White Boy and Madeleine Dion Stout’s A Survivor Reflects on Resilience

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Drew Hayden Taylor in his article ‘Cry me a river, white boy’ considered about the apologies made to the Aboriginal communities all over the country, which were in a very long time for coming and they, as he supposes, might be perceived as sincere, though it sounds naïve when a person takes them serious. At least the author considers that something is still better than nothing. The article begins with the analysis of the words by Prime Minister Stephen Harper that were delivered in the House of Commons to the Survivors of residential school system of Canada, he actually cited the immortal words of a singer named Brenda Lee pronouncing. “We are sorry.” He was expressing the general apologies to all Aboriginal people, who were listening to him standing in front of Parliament buildings. Drew Taylor suggests facts that 150,000 Aboriginal children were taken away by force from their homes, transported to schools and diffused across several provinces and two huge territories.

And there, their beliefs, their culture, their language, their self-respect, and, in some cases, their very life were taken from them to make them seem more Canadian-like. The author writes that a lot of people were anxious about Aboriginal issues, but still, they made no excuses. As for example, it was with Prime Minister Paul Martin from Liberal government. Drew Taylor mentions that his kind of apologizing was not important for Liberals on their to-do list. And besides, he gives the fact that these were the Conservatives who gave the Aboriginal people the right to vote in 1960. Despite the fact that a lot of people might argue that the Conservatives of old-school were quite different from the new party, the author considers their leader to be more honest. But still, according to Drew Taylor, a lot of people might have been quite cynical about the frankness of the apology and they have the right not to believe in it, because most of those who were watching were the members of residential schools. At the end of the article, the author states that making an apology doesn’t mean that the “Aboriginal problem” was solved; it is just closing the page of residential schools.

The second article “A survivor reflects on Resilience” by Madeleine Dion Stout deals with the personal experience of the author who has been in residential schools. The author writes about the colonization, the process of healing and the very resilience because they revealed themselves to her. She was the representative of those who suffered from real risk factors, among them starvation, desolation, physical and sexual abuse, premature death. And according to Madeleine Stout, only resilience was their true friend. Their parents believed that healing had begun in residential schools.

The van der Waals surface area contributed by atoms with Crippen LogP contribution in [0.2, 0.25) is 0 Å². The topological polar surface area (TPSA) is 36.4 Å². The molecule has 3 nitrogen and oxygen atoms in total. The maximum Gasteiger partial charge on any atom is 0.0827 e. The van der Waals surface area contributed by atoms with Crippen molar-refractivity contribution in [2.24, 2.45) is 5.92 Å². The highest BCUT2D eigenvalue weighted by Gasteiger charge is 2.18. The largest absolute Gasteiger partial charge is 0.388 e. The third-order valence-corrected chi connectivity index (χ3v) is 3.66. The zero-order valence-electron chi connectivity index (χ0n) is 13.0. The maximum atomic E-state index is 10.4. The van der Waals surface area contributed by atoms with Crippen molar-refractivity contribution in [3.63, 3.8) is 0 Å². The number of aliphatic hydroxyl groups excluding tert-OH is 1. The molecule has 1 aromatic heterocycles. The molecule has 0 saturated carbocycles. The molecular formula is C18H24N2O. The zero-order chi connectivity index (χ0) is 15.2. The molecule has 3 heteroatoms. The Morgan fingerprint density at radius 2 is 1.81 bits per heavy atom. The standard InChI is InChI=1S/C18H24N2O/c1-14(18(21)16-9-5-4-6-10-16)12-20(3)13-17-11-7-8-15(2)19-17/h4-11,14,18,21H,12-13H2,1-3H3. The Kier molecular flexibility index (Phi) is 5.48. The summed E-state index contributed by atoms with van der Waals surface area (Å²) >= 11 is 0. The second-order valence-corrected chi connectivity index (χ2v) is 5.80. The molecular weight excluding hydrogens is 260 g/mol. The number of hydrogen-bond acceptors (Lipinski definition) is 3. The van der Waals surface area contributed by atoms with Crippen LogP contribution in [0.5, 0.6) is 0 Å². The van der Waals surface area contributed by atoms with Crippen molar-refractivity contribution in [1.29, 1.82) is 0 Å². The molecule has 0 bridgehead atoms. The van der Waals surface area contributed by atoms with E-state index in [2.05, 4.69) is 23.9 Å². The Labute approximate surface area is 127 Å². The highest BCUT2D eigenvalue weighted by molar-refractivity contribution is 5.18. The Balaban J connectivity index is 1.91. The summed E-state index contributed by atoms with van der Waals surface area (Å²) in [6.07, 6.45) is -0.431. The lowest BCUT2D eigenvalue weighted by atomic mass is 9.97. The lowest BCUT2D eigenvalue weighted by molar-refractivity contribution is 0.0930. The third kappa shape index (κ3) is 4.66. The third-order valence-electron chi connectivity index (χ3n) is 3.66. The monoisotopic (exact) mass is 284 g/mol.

Then the author explains that the healing started for her when she actually lived a second-hand love. The children were catching the obvious affection between their teacher who was a Cree woman and her suitor. The children could feel the love as she was beaming at them when he beamed at her. It was so, because infants were deprived of love. The author states that healing is the mid-section of the process with colonization being on the one hand and the resilience on the other. According to Madeleine Dion Stout such people who suffered all that, can live the moment and save residential schools as monuments, and even are able to make films about them, because they have a purpose to reveal the truth. People are trying to work together in common affords to keep this considerable healing work going on. The author is sure that all those should be passionately thankful to their ancestors, Brothers and Sisters for all affords in the healing process that will be definitely transformative when we look back later.

Two authors show us the situation about residential schools and Aboriginal people who were suffering in them. Drew Hayden Taylor deals more with governmental guidelines and apologies of Canadian leaders. Madeleine Dion Stout tells about her personal experience in residential school, shows the situation from the inside and explains that those victims tried to deal with the situation themselves and help others. The topic shouldn’t leave anyone indifferent, as the problem wasn’t solved till the end, and we cannot put the dot yet.

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White Boy and Madeleine Dion Stout’s A Survivor Reflects on Resilience. (2023, May 18). Retrieved from https://samploon.com/white-boy-and-madeleine-dion-stouts-a-survivor-reflects-on-resilience/

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